March 31, 2017
By Ekta R. Garg
I tell people that Eight is my firecracker, and she’s proven this several times over. Her energy shoots across a room like a ground spinner, sparkling and twirling until the entire space fills with her chatter and her vibrancy. Sometimes it’s hard to know where she’ll land, both in mood as well as opinion.
Like a firecracker too, her frustration has a tendency to spit in sparks. It burns hot and fast, and it tends to dominate her focus. It also commands the attention of whoever else might be in her locus of anger that day. This is something that came with the Eight package, although it’s taken us almost this long to figure it out.
What can I say? Kids don’t come with instruction manuals. Which is a real shame, because I’m a genius with instruction manuals. As in, if I had a manual for reconstructing the Eiffel Tower, I could probably assemble it by myself.
Okay, well, maybe not, but I do love Ikea.
Anyway, back to Eight’s frustration. In the last year, I’ve come to accept that it’s part and parcel of who she is. I’m also starting to accept that it’s my job to help her find the tools that will allow her to handle it in a productive manner when she gets older.
We’ve made some progress with this. Whereas before this child would act out in anger when something didn’t go her way, she’s come to me several times recently and said in a simple, calm way, “Mamma, I’m angry.” Then I would reward her calm approach by asking her in a casual way what was upsetting her and we would talk through it and work it out.
Old habits, though…well, you know what they say.
Occasionally Eight still acts out. She still lets her anger cloud her judgment. When that happens, I feel like a surgeon as I take great pains to extract the bad choices while leaving behind all the good things.
One night this week, Eight came down after dinner and asked me to comb her hair. I was doing the dishes, and she was supposed to be getting ready for bed. This includes brushing and flossing, making sure she puts in her retainer, arranging the six stuffed animals who have the privilege of sleeping in bed with her, and combing her hair.
Now, mind you, it took me a while to convince both girls that they need to comb their hair every night before going to bed. Marcia Brady influence aside, for those of us who have curly hair it’s a weapon in the fight against tangles. In my mind, too, it’s also a concrete marker of winding down for the day.
Yeah, yeah, call it psychological fru-fru stuff. Kids like structure. They like tangible markers. And I’m trying to train the kids, without them really knowing it, to be more responsible about their hair.
So when Eight came down and asked me to comb her hair, I was happy that she was taking the initiative to get it done. Normally I would stop washing dishes, tug off my gloves, and help her. But because I’ve been under the weather all week, I really wanted nothing more than to finish cleaning the kitchen and go lie down.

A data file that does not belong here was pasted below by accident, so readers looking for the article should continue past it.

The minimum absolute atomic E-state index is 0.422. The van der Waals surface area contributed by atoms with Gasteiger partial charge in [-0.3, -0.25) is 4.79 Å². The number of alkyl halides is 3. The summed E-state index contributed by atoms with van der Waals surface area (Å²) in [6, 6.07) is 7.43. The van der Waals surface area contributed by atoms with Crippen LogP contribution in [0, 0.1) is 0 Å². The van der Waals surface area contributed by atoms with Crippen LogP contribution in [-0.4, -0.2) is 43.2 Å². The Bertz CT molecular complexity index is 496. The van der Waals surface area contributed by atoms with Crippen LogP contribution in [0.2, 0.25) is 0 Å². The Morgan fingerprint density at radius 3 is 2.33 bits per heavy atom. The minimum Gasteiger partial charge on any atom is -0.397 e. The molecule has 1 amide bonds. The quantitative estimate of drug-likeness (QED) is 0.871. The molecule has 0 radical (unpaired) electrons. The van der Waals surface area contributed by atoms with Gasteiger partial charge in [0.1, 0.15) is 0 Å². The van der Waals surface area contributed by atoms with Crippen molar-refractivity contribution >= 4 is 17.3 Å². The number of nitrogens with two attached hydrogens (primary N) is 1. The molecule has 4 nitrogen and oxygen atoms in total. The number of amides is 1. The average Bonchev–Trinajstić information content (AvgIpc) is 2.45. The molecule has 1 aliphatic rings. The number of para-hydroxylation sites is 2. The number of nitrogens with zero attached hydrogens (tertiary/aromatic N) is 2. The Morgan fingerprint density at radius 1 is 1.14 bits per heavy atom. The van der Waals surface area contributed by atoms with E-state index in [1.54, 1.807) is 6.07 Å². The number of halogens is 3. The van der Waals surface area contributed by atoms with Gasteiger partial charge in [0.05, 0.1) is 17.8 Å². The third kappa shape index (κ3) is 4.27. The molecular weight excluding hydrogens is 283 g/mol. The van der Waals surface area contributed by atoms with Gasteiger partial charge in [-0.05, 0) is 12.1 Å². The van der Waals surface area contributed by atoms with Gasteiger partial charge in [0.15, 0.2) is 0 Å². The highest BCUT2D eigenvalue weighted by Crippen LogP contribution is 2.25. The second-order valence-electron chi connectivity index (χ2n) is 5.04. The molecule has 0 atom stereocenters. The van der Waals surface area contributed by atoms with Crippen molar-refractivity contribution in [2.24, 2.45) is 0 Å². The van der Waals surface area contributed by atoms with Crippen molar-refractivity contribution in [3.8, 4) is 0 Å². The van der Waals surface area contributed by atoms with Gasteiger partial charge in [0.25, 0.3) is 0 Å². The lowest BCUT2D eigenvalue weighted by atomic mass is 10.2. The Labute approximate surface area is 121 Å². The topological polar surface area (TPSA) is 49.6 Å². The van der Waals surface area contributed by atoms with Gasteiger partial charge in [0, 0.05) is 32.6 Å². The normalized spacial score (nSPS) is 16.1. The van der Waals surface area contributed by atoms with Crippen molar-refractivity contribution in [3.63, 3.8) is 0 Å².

“Why don’t you ask Daddy to help you?” I said.
“He’s brushing his teeth,” Eight replied.
“What about Dadu?” I asked, referring to her grandpa. “He could help you.”
Her face crumpled. “I want you to do it.”
In all honesty, I was already running on fumes by this point. Being sick for more than two weeks takes a lot out of a person, and I could see the end of day just beyond the last few soapsuds. I should have probably insisted harder that Eight go upstairs and find another grownup to help her, but I didn’t have it within me to fight her on it. I told her to wait.
Within a few minutes, her father called her upstairs. I thought the matter had been solved, but the next night I found this wasn’t the case. The matter came up during dinner.
“You didn’t say good night to me last night,” my husband said to Eight.
I didn’t know if he was teasing, but when he turned to me and said, no, he meant it, I looked at Eight.
“You didn’t say good night to Daddy?”
“No,” she said.
“Because I was frustrated with him.”
I wanted to sigh, roll my eyes to the ceiling, and count to 100 nice and slow. I was feeling a little better, but I still heard the siren call of my bed. Instead I looked back at Eight and started asking for specifics. Why didn’t she want to say good night? Did she think that was the right choice? Did her choice actually make her feel good?
“Yeah, it did,” she answered to the last question, surprising me with her candor.
I have to admit, her words hurt me a little. But I did tell her she could be honest, and I had asked what she felt. At least she was willing to own up to it.
I spent the next few minutes taking her through the thought process of her choice and helping her understand what it meant when she made choices in anger without considering others. My husband didn’t say anything until the very end of my little speech when he piped up as “good cop” and reassured her that he knew she was a kindhearted child. Making the wrong choices, though, could give people the wrong impression about her.
Afterward, Eight came to me with tears in her eyes. I asked her why she was crying, and she said she felt overwhelmed. She didn’t know quite what to feel or think, she said.
I pulled her into a hug and told her that was okay. She didn’t have to make a decision on how she felt. She didn’t even have to think about what we talked about right away, I said. Sometimes when we had a lot to think about, it helped to go on and do something else. Like go through the normal routine of getting ready for bed.
Her father called her upstairs then, and he continued the good cop routine. I started doing the dishes, and after a little while I heard her giggling. I knew she’d feel better, that at some point she’d allow herself to ruminate what we’d discussed.
Even a firecracker needs time to gather steam.